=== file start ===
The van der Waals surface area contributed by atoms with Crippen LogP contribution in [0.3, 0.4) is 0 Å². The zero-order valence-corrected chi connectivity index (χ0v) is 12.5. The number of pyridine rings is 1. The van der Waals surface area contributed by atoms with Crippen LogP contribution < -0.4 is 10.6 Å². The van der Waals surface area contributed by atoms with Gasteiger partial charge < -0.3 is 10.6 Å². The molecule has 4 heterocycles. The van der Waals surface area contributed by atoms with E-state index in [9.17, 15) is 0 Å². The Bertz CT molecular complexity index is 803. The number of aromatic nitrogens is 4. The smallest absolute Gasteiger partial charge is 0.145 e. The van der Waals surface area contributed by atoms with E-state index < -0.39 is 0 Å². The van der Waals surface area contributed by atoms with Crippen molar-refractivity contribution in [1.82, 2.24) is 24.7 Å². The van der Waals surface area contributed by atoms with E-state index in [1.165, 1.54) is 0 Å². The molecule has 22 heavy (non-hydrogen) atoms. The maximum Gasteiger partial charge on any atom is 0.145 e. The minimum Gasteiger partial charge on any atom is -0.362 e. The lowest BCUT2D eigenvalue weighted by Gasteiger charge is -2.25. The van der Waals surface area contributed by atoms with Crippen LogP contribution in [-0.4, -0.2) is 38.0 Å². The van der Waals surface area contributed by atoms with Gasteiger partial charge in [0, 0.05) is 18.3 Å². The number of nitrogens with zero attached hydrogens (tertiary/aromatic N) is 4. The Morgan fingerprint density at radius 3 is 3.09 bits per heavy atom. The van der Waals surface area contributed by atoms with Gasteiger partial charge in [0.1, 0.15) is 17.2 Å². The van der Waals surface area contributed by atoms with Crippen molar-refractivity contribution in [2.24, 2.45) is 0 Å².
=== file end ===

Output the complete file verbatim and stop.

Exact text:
The van der Waals surface area contributed by atoms with Crippen LogP contribution in [0.3, 0.4) is 0 Å². The zero-order valence-corrected chi connectivity index (χ0v) is 12.5. The number of pyridine rings is 1. The van der Waals surface area contributed by atoms with Crippen LogP contribution < -0.4 is 10.6 Å². The van der Waals surface area contributed by atoms with Gasteiger partial charge < -0.3 is 10.6 Å². The molecule has 4 heterocycles. The van der Waals surface area contributed by atoms with E-state index in [9.17, 15) is 0 Å². The Bertz CT molecular complexity index is 803. The number of aromatic nitrogens is 4. The smallest absolute Gasteiger partial charge is 0.145 e. The van der Waals surface area contributed by atoms with E-state index < -0.39 is 0 Å². The van der Waals surface area contributed by atoms with Crippen molar-refractivity contribution in [1.82, 2.24) is 24.7 Å². The van der Waals surface area contributed by atoms with E-state index in [1.165, 1.54) is 0 Å². The molecule has 22 heavy (non-hydrogen) atoms. The maximum Gasteiger partial charge on any atom is 0.145 e. The minimum Gasteiger partial charge on any atom is -0.362 e. The lowest BCUT2D eigenvalue weighted by Gasteiger charge is -2.25. The van der Waals surface area contributed by atoms with Crippen LogP contribution in [-0.4, -0.2) is 38.0 Å². The van der Waals surface area contributed by atoms with Gasteiger partial charge in [0, 0.05) is 18.3 Å². The number of nitrogens with zero attached hydrogens (tertiary/aromatic N) is 4. The Morgan fingerprint density at radius 3 is 3.09 bits per heavy atom. The van der Waals surface area contributed by atoms with Gasteiger partial charge in [0.1, 0.15) is 17.2 Å². The van der Waals surface area contributed by atoms with Crippen molar-refractivity contribution in [2.24, 2.45) is 0 Å².